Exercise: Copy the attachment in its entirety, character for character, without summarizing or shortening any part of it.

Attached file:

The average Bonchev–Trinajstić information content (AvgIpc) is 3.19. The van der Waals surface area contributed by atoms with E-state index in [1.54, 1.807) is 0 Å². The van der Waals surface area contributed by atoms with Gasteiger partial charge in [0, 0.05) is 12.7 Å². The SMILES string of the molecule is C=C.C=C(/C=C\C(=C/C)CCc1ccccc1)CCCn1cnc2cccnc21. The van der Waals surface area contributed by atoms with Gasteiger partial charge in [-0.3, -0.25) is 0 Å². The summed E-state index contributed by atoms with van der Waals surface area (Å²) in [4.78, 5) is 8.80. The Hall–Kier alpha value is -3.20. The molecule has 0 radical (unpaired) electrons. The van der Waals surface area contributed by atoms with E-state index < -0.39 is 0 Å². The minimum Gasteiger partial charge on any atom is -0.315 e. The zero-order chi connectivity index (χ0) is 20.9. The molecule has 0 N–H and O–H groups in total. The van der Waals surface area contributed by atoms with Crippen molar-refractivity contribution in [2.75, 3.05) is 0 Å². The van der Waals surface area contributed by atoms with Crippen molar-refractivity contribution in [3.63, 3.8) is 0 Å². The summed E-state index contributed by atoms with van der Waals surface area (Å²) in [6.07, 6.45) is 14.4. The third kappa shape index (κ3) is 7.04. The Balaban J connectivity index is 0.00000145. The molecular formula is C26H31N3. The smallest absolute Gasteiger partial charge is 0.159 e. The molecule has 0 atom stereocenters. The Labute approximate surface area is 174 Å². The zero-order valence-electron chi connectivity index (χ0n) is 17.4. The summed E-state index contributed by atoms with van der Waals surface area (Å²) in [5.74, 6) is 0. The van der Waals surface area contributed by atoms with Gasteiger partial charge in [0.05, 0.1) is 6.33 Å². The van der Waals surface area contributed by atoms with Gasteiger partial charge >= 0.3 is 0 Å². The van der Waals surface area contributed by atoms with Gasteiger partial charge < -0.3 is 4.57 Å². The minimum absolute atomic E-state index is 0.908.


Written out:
The average Bonchev–Trinajstić information content (AvgIpc) is 3.19. The van der Waals surface area contributed by atoms with E-state index in [1.54, 1.807) is 0 Å². The van der Waals surface area contributed by atoms with Gasteiger partial charge in [0, 0.05) is 12.7 Å². The SMILES string of the molecule is C=C.C=C(/C=C\C(=C/C)CCc1ccccc1)CCCn1cnc2cccnc21. The van der Waals surface area contributed by atoms with Gasteiger partial charge in [-0.3, -0.25) is 0 Å². The summed E-state index contributed by atoms with van der Waals surface area (Å²) in [4.78, 5) is 8.80. The Hall–Kier alpha value is -3.20. The molecule has 0 radical (unpaired) electrons. The van der Waals surface area contributed by atoms with E-state index < -0.39 is 0 Å². The minimum Gasteiger partial charge on any atom is -0.315 e. The zero-order chi connectivity index (χ0) is 20.9. The molecule has 0 N–H and O–H groups in total. The van der Waals surface area contributed by atoms with Crippen molar-refractivity contribution in [2.75, 3.05) is 0 Å². The van der Waals surface area contributed by atoms with Crippen molar-refractivity contribution in [3.63, 3.8) is 0 Å². The summed E-state index contributed by atoms with van der Waals surface area (Å²) in [6.07, 6.45) is 14.4. The third kappa shape index (κ3) is 7.04. The Balaban J connectivity index is 0.00000145. The molecular formula is C26H31N3. The smallest absolute Gasteiger partial charge is 0.159 e. The molecule has 0 atom stereocenters. The Labute approximate surface area is 174 Å². The zero-order valence-electron chi connectivity index (χ0n) is 17.4. The summed E-state index contributed by atoms with van der Waals surface area (Å²) in [5.74, 6) is 0. The van der Waals surface area contributed by atoms with Gasteiger partial charge in [0.05, 0.1) is 6.33 Å². The van der Waals surface area contributed by atoms with Gasteiger partial charge >= 0.3 is 0 Å². The van der Waals surface area contributed by atoms with Gasteiger partial charge < -0.3 is 4.57 Å². The minimum absolute atomic E-state index is 0.908.